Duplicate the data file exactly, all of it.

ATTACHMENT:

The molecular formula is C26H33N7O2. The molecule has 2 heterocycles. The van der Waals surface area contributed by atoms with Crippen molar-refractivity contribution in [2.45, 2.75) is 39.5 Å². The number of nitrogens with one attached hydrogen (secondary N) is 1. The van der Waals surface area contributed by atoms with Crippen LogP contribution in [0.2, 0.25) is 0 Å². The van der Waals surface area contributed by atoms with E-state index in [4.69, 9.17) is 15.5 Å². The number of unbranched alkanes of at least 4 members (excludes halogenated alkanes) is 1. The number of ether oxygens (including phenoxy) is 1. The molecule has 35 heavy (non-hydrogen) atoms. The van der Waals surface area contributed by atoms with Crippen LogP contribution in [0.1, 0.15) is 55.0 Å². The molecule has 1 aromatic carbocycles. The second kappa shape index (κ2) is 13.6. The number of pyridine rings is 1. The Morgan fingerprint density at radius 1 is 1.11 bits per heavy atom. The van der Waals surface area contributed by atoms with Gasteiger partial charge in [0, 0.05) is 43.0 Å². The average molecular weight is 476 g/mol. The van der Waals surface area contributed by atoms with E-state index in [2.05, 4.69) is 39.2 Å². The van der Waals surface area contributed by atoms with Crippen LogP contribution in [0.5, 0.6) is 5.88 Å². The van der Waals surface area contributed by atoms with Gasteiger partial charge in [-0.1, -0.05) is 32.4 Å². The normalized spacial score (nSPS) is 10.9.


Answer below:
The molecular formula is C26H33N7O2. The molecule has 2 heterocycles. The van der Waals surface area contributed by atoms with Crippen molar-refractivity contribution in [2.45, 2.75) is 39.5 Å². The number of nitrogens with one attached hydrogen (secondary N) is 1. The van der Waals surface area contributed by atoms with Crippen LogP contribution in [0.2, 0.25) is 0 Å². The van der Waals surface area contributed by atoms with E-state index in [4.69, 9.17) is 15.5 Å². The number of unbranched alkanes of at least 4 members (excludes halogenated alkanes) is 1. The number of ether oxygens (including phenoxy) is 1. The molecule has 35 heavy (non-hydrogen) atoms. The van der Waals surface area contributed by atoms with Crippen LogP contribution in [0.1, 0.15) is 55.0 Å². The molecule has 1 aromatic carbocycles. The second kappa shape index (κ2) is 13.6. The number of pyridine rings is 1. The Morgan fingerprint density at radius 1 is 1.11 bits per heavy atom. The van der Waals surface area contributed by atoms with Gasteiger partial charge in [0, 0.05) is 43.0 Å². The average molecular weight is 476 g/mol. The van der Waals surface area contributed by atoms with E-state index in [2.05, 4.69) is 39.2 Å². The van der Waals surface area contributed by atoms with Crippen LogP contribution in [0.5, 0.6) is 5.88 Å². The van der Waals surface area contributed by atoms with Gasteiger partial charge in [-0.1, -0.05) is 32.4 Å². The normalized spacial score (nSPS) is 10.9.